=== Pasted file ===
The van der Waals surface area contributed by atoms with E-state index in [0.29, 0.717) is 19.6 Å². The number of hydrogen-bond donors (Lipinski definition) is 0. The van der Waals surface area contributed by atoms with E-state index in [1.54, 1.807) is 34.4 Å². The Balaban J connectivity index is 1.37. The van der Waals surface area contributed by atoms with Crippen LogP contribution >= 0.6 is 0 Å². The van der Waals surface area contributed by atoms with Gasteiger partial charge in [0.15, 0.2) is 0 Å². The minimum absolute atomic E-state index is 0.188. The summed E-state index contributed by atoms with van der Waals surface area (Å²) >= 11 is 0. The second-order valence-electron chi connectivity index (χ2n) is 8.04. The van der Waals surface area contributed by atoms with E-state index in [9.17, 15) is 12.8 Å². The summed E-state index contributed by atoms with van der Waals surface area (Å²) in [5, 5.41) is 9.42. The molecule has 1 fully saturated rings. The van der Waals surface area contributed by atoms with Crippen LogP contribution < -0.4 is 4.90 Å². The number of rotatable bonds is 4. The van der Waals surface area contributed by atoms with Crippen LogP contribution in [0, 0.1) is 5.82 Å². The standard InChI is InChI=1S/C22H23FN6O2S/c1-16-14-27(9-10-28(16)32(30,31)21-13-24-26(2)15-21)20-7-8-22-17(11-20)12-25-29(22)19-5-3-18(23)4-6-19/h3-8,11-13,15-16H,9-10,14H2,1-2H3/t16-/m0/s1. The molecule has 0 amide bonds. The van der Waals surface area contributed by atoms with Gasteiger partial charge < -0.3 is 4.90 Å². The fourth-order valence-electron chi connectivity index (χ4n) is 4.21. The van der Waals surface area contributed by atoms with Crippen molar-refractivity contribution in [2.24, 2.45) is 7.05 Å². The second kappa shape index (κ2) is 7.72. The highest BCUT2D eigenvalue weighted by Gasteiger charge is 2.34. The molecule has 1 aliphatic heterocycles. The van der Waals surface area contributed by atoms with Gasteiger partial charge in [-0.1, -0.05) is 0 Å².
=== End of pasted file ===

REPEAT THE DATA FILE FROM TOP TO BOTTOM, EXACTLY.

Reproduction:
The van der Waals surface area contributed by atoms with E-state index in [0.29, 0.717) is 19.6 Å². The number of hydrogen-bond donors (Lipinski definition) is 0. The van der Waals surface area contributed by atoms with E-state index in [1.54, 1.807) is 34.4 Å². The Balaban J connectivity index is 1.37. The van der Waals surface area contributed by atoms with Crippen LogP contribution >= 0.6 is 0 Å². The van der Waals surface area contributed by atoms with Gasteiger partial charge in [0.15, 0.2) is 0 Å². The minimum absolute atomic E-state index is 0.188. The summed E-state index contributed by atoms with van der Waals surface area (Å²) >= 11 is 0. The second-order valence-electron chi connectivity index (χ2n) is 8.04. The van der Waals surface area contributed by atoms with E-state index in [9.17, 15) is 12.8 Å². The summed E-state index contributed by atoms with van der Waals surface area (Å²) in [5, 5.41) is 9.42. The molecule has 1 fully saturated rings. The van der Waals surface area contributed by atoms with Crippen LogP contribution < -0.4 is 4.90 Å². The number of rotatable bonds is 4. The van der Waals surface area contributed by atoms with Crippen LogP contribution in [0, 0.1) is 5.82 Å². The standard InChI is InChI=1S/C22H23FN6O2S/c1-16-14-27(9-10-28(16)32(30,31)21-13-24-26(2)15-21)20-7-8-22-17(11-20)12-25-29(22)19-5-3-18(23)4-6-19/h3-8,11-13,15-16H,9-10,14H2,1-2H3/t16-/m0/s1. The molecule has 0 amide bonds. The van der Waals surface area contributed by atoms with Gasteiger partial charge < -0.3 is 4.90 Å². The fourth-order valence-electron chi connectivity index (χ4n) is 4.21. The van der Waals surface area contributed by atoms with Crippen molar-refractivity contribution in [2.24, 2.45) is 7.05 Å². The second kappa shape index (κ2) is 7.72. The highest BCUT2D eigenvalue weighted by Gasteiger charge is 2.34. The molecule has 1 aliphatic heterocycles. The van der Waals surface area contributed by atoms with Gasteiger partial charge in [-0.1, -0.05) is 0 Å².